Cute Buttons

Check out the dude on the left! The one with the teeth?  Pretty scary-looking, huh, but once you cover those hooks with fabric and snap the lid on, you end up with a plump cutie that will match the garment you’re making perfectly, and all at a cost of 30p plus some scraps of your fabric and time.   

My “button blanks” came from a curtain furnishings store and measure 17mm wide.  To cover them, I made 35mm discs of interfaced gingham (the lid of a Berocca tube proved a perfect template!).  The interfacing is a good idea if you’re after plumpness and solid colour.  Without it, the metallic surface of the button would reflect light through the fabric, if it’s of the thin kind.  If you don’t want your button to have the bulk of interfacing, you could paint the button surface in a suitable shade of opaque nail varnish.

Gertie’s tutorial was invaluable in providing the other tip for a creating a professional finish.  With your machine, make a gathering stitch (i.e. loose tension, longish stitch) round the edge of the fabric disc, leaving tentacles of thread hanging.  Pull on the bobbin tentacles till the disc morphs into a little cap.   Now place the toothed button into the cup, pull on the bobbin threads some more and hook all of the fabric onto the teeth as tightly as possible.  Snap on the back (press hard with your fingertips rather than your nails) and when you hear a cute, satisfying click, you’re done.  

I deliberately made one button without using Gertie’s method, by pressing a flat disc onto the teeth.  It didn’t look as good (notice the gathers around the edge) so it’s really worth those extra 3-4 minutes to make the caps!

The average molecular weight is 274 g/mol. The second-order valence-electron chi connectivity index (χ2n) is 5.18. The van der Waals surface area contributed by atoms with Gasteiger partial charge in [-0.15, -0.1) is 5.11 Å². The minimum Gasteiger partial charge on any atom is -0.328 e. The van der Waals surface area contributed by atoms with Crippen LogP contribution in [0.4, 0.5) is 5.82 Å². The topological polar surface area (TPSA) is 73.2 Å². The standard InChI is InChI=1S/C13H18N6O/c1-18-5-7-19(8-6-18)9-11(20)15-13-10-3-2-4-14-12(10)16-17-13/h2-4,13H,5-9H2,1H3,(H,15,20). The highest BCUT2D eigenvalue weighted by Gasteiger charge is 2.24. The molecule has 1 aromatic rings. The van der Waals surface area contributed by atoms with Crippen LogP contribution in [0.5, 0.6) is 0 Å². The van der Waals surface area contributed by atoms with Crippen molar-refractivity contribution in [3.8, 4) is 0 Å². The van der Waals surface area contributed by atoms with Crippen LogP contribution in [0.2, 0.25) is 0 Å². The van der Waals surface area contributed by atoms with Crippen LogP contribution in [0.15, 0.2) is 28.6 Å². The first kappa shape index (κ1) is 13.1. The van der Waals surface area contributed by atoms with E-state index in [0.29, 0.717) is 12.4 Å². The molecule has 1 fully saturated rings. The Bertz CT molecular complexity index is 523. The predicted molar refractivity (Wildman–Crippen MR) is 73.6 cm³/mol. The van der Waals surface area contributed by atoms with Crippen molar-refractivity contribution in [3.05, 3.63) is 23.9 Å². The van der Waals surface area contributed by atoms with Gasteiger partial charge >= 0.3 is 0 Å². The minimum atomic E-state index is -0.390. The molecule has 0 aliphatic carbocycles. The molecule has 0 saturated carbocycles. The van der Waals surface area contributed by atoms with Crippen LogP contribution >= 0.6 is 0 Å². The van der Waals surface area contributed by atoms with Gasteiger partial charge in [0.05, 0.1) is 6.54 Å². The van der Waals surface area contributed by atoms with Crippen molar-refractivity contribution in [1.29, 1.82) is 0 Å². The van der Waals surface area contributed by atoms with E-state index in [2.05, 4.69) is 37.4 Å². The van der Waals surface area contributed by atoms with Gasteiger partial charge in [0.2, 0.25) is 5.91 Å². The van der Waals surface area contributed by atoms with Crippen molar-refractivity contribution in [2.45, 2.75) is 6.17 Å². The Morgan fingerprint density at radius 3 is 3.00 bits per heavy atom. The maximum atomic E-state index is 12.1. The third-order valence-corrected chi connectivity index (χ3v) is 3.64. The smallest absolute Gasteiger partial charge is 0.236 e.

The dude on the left is the slacker!

Now I’ve discovered these, I’m going to grab some more button blanks and use them in craft projects: to decorate bags, adorn hairclips, or any other suggestion you may care to throw my way.  Probably not a good idea to give them to babies and pets though….



Polly Jean

New glad rags needed!  My daughter is going to quite a few parties this month (oh, to be invited to so many parties….) so I wanted to make her a couple dresses which she’ll wear with her usual happy aplomb and which will enable me to try out some design ideas I’ve been curious about for a while.  

In making this flower-printed dress, I was after a self-tutorial in the making of Leg of Mutton sleeves.  Now, some of my favourite sewing bloggers are doubtful, snickering even, of LoM ever coming back into fashion –  which might be a relief if your shoulders tend towards the broad.  But I’ve grown to love this look on PJ Harvey

As surprising in her costumes as she is in her music, for the last few years Polly Jean has worn long, narrow dresses winged starkly by Leg of Mutton sleeves and I’m quite admiring of how this transforms her slender silhoutte into one that’s aloof and  imposing.  

My version of the sleeve didn’t turn out quite so dramatic so no definitive recipe for Leg of Mutton yet, but here’s what I did to the sleeve block to get this high, slightly cupped version.  

Firstly, I made the dress block and the sleeve block by following Winifred Aldrich’s instructions in “Metric Pattern Cutting”.  I cut the sleeve block into two: the Upper Sleeve to cover the shoulder and the bicep, and the Lower Sleeve to stay in its original narrow form. 

The Upper Sleeve is the grey area in this image. 

This I slashed and spread to add 4cm of extra width to the original width of 21cm (I could have been more generous!).  I added 0.5cm to the top of the sleeve (marked “added fullness” in the picture) before adding the sleeve allowances. 

The other design idea I wanted to try is to add a scalloped line in a contrasting fabric on the dress front and back.  I tried to cut a pattern with a scalloped edge to join to another of the same but the result was rubbish.  In the end  I had two identical pieces of the blue satin sewn right sides together and the seam allowances clipped very close to the seam line.  This was turned, pressed, then topstitched onto the bodice which looks ok but is rather bulky and a bit trying on the zip in the back. If I were to attempt this again, I’d use appliqué instead.  I’d love to hear from anyone who’s had more success with scallops (do forgive another culinary pun).